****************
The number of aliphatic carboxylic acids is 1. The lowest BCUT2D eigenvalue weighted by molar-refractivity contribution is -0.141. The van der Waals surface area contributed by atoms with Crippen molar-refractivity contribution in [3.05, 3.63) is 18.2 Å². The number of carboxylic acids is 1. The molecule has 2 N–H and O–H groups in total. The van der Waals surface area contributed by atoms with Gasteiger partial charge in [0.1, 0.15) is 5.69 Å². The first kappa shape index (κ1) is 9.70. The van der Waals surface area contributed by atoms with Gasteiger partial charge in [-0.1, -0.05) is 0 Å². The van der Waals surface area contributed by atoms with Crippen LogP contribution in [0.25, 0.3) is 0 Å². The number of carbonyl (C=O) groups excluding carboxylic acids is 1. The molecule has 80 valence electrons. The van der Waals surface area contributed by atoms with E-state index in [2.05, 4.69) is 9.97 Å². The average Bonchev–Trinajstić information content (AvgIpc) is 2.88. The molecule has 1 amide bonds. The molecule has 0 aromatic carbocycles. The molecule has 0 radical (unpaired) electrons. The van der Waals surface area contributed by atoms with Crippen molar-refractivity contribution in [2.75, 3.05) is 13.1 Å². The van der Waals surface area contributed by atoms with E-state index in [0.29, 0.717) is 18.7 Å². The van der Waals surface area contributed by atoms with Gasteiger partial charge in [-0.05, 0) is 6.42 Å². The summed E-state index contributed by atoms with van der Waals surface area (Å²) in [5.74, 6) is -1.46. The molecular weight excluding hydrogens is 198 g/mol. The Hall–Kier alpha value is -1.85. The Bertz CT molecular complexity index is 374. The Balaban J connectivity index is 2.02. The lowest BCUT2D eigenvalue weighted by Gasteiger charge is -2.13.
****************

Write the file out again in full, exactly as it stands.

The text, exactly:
The number of aliphatic carboxylic acids is 1. The lowest BCUT2D eigenvalue weighted by molar-refractivity contribution is -0.141. The van der Waals surface area contributed by atoms with Crippen molar-refractivity contribution in [3.05, 3.63) is 18.2 Å². The number of carboxylic acids is 1. The molecule has 2 N–H and O–H groups in total. The van der Waals surface area contributed by atoms with Gasteiger partial charge in [0.1, 0.15) is 5.69 Å². The first kappa shape index (κ1) is 9.70. The van der Waals surface area contributed by atoms with Gasteiger partial charge in [-0.1, -0.05) is 0 Å². The van der Waals surface area contributed by atoms with Crippen LogP contribution in [0.25, 0.3) is 0 Å². The number of carbonyl (C=O) groups excluding carboxylic acids is 1. The molecule has 80 valence electrons. The van der Waals surface area contributed by atoms with E-state index in [2.05, 4.69) is 9.97 Å². The average Bonchev–Trinajstić information content (AvgIpc) is 2.88. The molecule has 1 amide bonds. The molecule has 0 aromatic carbocycles. The molecule has 0 radical (unpaired) electrons. The van der Waals surface area contributed by atoms with Crippen molar-refractivity contribution in [2.75, 3.05) is 13.1 Å². The van der Waals surface area contributed by atoms with E-state index in [0.29, 0.717) is 18.7 Å². The van der Waals surface area contributed by atoms with Gasteiger partial charge in [-0.05, 0) is 6.42 Å². The summed E-state index contributed by atoms with van der Waals surface area (Å²) in [5.74, 6) is -1.46. The molecular weight excluding hydrogens is 198 g/mol. The Hall–Kier alpha value is -1.85. The Bertz CT molecular complexity index is 374. The Balaban J connectivity index is 2.02. The lowest BCUT2D eigenvalue weighted by Gasteiger charge is -2.13.